Since last year, I’ve noticed that the Mandarin Immersion (MI) program has became more and more of an issue. Although the board voted to adopt MI, the issue was handled in a way that led to many unwanted consequences, such as many unhappy parents, a divided community, and an overworked school board.
Let me say up front that MI would not benefit any of my children. It’s having a scientist’s conscience that has driven me to want to serve my community. I have used my research approach to study the MI issue. First, I put the MI issue into the category of “foreign language education for K-12.” Second, I searched for all related historic and current information I could find in that category. Let me briefly present my research results here.
1. On January 5, 2006, President Bush launched the National Security Language Initiative (NSLI). Chinese is listed as a “critical need” foreign language. NSLI provides $24 million to help critical need languages education in K-12 through FLAP (Foreign Language Assistance Program) grants.
2. On May 19, 2006, the Department of Education’s OELA published a notice inviting applications for new FLAP grants.
3. In fall 2006, many school districts received FLAP awards:
Saint Paul Public School District was awarded a FLAP grant of about $680,000 for the Chinese Articulation Project.
Michigan’s Lansing School District received an $801,556 three-year grant. The grant will fund the expansion of a program in Mandarin Chinese.
These facts show that MI supports the national strategic interest. While PAUSD’s school board was fighting over the MI issue, other school districts in the nation were rapidly advancing in Mandarin Chinese education with the help of federal grants. My observation is that the board did not properly handle the MI issue. This mistake cost us dearly. It cost time, resources, and harmony in our community. This was partially due to board members not having solid experience with handling federal grants. This lack of relevant experience limited their vision to have only a local (rather than global) perspective. A board with members having diverse backgrounds and experiences could have prevented this kind of mistake. An independent scientist would be a good choice for the board.
I was invited to be an NIH grant review panelist. I know that federal grants not only provide financial assistance but also support strategic directions and critical needs of the nation. I want to contribute my experience to PAUSD.
Let’s look forward. The nation is giving PAUSD another chance!
Recently, California Congresswoman Susan Davis introduced legislation—the U.S.-China Language Engagement Act—which provides $20M for 2008, and $25M for fiscal years from 2009 to 2012 for K-12’s Chinese language education. PAUSD cannot afford to lose this new chance to win a federal grant for its Mandarin Chinese education. My experience in handling federal grants will help tremendously for PAUSD to win in the next round of FLAP grants. Winning a grant would save PAUSD a lot of time and resources. There would be no more fighting over the MI issue.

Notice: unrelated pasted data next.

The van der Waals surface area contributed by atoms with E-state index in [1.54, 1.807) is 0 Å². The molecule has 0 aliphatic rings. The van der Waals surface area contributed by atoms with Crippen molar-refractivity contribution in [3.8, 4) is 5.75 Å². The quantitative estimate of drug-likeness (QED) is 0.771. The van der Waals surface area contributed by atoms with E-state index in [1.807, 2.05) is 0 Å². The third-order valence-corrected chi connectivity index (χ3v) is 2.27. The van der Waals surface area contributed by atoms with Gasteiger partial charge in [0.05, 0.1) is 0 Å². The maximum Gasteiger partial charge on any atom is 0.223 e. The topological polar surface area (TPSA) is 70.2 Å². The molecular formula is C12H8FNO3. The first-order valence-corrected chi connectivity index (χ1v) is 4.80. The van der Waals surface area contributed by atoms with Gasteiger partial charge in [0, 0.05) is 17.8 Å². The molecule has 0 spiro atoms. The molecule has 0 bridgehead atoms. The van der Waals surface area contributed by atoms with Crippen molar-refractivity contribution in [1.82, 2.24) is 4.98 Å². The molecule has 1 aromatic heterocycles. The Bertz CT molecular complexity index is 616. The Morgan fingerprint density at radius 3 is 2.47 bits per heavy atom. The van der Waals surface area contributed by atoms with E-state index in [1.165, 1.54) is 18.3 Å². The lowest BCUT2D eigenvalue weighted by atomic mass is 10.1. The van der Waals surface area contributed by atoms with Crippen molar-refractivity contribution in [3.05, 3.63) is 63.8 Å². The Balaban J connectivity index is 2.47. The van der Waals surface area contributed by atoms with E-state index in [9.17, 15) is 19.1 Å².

In 2008, we will start two MI pilot classes. I suggest that the admission policy should include two clauses. First, applications from non-Mandarin speaking families should be accepted with priority. This is designed to guarantee a fair and general access to Chinese language education. Second, students from Mandarin speaking families should constitute at least 30% of the total enrollment. This will make the “immersion” environment more realistic and challenging.
I believe that with all these done, we’d have harmony back in the community!
Posted by Respectfully Disagree, a resident of the Midtown neighborhood, on Sep 24, 2007 at 6:11 pm
I respectfully disagree. We may be able to have harmony if such foreign language goals delivery systems become part of what our District wants to do, as determined through our strategic planning process and Board elections.
The problem is that it wasn't anywhere on our horizon, then it jumped the line of all other priorities and goals.
There can not be harmony with such a beginning.
There can not be harmony when there is fear that such things will happen again.
There can not be harmony when the people who pay for a school district realize they have no control over how the dollars will be spent. It is taxation w/o representation, a fundamental belief of many of us.
I do not intend any of this to be disrespectful. And nothing is meant to be personal at all. I admire your coming onto this forum to explain your thinking. I just hope you can understand that the type of thinking you are using to justify this particular program could be applied to many different programs, and it would still completely bypass some fundamental principles that many of us hold dear. No matter what the program, if it comes to pass in our District in this way, it will generate the same amount of divisiveness. We do not like losing our voices..our vote..the process of our democracy.